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Short description: Branch of medicine

  • Physician
Occupation type
Activity sectors
Education required
  • Doctor of Medicine (M.D.)
  • Doctor of Osteopathic medicine (D.O.)
  • Bachelor of Medicine, Bachelor of Surgery (M.B.B.S.)
  • Bachelor of Medicine, Bachelor of Surgery (MBChB)
Fields of
Hospitals, Clinics

Narcology (Russian: наркология: narkológija), from Russian нарко- (narco-, pertaining to narcotics, illicit drugs) + -логия (-logy, "branch of study") is a subspecialty of psychiatry dealing with the prevention, treatment, diagnosis, social care and recovery of drug-dependent persons.[3] The study and science of phenomena of "narcomania",[note 1] "toxicomania",[note 2] chronic alcoholism, and its ætiology, pathogenesis, and clinical aspects.[3][4] The term for a practitioner of narcology is narcologist. In the United States, the comparable terms are "addiction medicine" and "addictionist".

Narcology was introduced as a separated medical specialty in the Soviet Union during the early 1960s through the 1970s.[5] The term "narcology" is used especially in the countries of the former Soviet Union, including Russia.[4]

Human right violations in Russia

United Nations bodies and human rights organizations have documented human rights violations against people who use drugs in Russia, including the absolute prohibition on opioid substitution therapy and methadone maintenance treatment, the use of unscientific methods in the treatment of addictive disorders, the absence of drug dependence treatment for people with serious medical conditions.[6]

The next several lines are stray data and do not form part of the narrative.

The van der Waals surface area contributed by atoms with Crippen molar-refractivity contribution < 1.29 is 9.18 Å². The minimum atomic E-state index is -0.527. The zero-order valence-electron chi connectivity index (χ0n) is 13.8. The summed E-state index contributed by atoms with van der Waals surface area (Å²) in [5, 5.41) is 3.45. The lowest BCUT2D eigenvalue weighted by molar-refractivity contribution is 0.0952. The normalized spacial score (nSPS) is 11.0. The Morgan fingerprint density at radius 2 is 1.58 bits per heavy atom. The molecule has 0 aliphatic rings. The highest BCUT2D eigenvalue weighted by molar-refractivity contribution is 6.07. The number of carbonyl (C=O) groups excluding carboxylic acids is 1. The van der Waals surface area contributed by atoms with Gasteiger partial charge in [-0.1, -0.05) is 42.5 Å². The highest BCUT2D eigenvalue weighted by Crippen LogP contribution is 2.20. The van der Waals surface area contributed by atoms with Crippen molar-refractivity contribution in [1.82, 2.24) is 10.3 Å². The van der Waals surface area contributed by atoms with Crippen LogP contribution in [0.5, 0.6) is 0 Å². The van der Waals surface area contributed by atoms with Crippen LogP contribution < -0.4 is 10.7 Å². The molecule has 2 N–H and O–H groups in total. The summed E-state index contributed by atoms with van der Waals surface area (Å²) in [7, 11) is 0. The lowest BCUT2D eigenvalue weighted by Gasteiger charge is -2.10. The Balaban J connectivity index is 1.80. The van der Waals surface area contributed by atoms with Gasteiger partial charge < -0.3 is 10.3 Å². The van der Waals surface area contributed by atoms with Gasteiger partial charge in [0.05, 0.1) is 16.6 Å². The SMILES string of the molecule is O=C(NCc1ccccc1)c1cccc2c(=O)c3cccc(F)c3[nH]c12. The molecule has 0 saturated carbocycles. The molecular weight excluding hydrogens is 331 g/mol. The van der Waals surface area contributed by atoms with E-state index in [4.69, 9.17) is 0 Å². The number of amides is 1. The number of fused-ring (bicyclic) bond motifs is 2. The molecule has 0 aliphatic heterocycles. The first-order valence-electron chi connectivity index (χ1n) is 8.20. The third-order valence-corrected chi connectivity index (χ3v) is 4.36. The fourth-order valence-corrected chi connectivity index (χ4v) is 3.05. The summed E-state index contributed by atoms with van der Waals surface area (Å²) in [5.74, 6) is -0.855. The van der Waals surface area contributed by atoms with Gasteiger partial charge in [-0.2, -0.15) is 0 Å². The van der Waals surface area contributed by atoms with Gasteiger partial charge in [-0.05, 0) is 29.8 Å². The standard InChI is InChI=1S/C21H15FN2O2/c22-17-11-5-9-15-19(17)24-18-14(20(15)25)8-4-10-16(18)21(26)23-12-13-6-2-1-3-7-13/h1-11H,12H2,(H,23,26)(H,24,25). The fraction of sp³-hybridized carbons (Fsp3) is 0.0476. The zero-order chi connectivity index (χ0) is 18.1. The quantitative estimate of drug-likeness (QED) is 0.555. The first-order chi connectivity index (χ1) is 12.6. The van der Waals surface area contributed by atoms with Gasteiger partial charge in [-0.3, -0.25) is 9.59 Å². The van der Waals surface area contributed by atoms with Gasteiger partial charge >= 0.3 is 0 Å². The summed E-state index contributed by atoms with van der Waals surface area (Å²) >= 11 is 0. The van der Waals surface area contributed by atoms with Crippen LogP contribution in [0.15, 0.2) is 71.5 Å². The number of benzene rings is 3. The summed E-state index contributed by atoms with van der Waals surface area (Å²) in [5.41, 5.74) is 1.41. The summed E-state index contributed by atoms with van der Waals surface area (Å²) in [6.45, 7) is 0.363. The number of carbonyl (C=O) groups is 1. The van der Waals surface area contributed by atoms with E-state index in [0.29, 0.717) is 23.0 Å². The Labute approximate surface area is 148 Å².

See also

Further literature


  1. '"Narcomania"' (наркомания: narkománija: from "narcotic" + "μανία" [madness]) is a Russian narcological term for "drug addiction" or "drug abuse" (the term usually refers to illicit, forbidden by law drugs).
  2. '"Toxicomania'" (токсикомания: toksikománija: from "toxic" + "μανία" [madness]) is narcological term for "inhalant abuser", "volatile substances", "benzine", "glue", etc. (related to only non-forbidden drugs)
  1. Robert Jean Campbell; Director Gracie Square Hospital and Clinical Professor of Psychiatry Robert Jean Campbell, M.D. (2004). Campbell's Psychiatric Dictionary. Oxford University Press, USA. pp. 11. ISBN 978-0-19-515221-0. 
  2. Slee (7 October 2009). Slee's Health Care Terms. Jones & Bartlett Publishers. pp. 8. ISBN 978-0-7637-8903-9. 
  3. 3.0 3.1 Гофман А. Г.. "Большая российская энциклопедия: Наркология" (in ru). 
  4. 4.0 4.1 World Health Organization. "Lexicon of alcohol and drug terms published by the World Health Organization" (in en). 
  5. Шабанов П. Д. (2003) (in ru). Наркология: Практическое руководство для врачей. Moscow: ГЭОТАР-МЕД. p. 5. ISBN 5-9231-0183-1. 
  6. Golichenko, Mikhail; Chu, Sandra Ka Hon (2018). "Human rights in patient care: drug treatment and punishment in Russia" (in en). Public Health Reviews 39 (1): 12. doi:10.1186/s40985-018-0088-5. ISSN 2107-6952. PMID 29881644.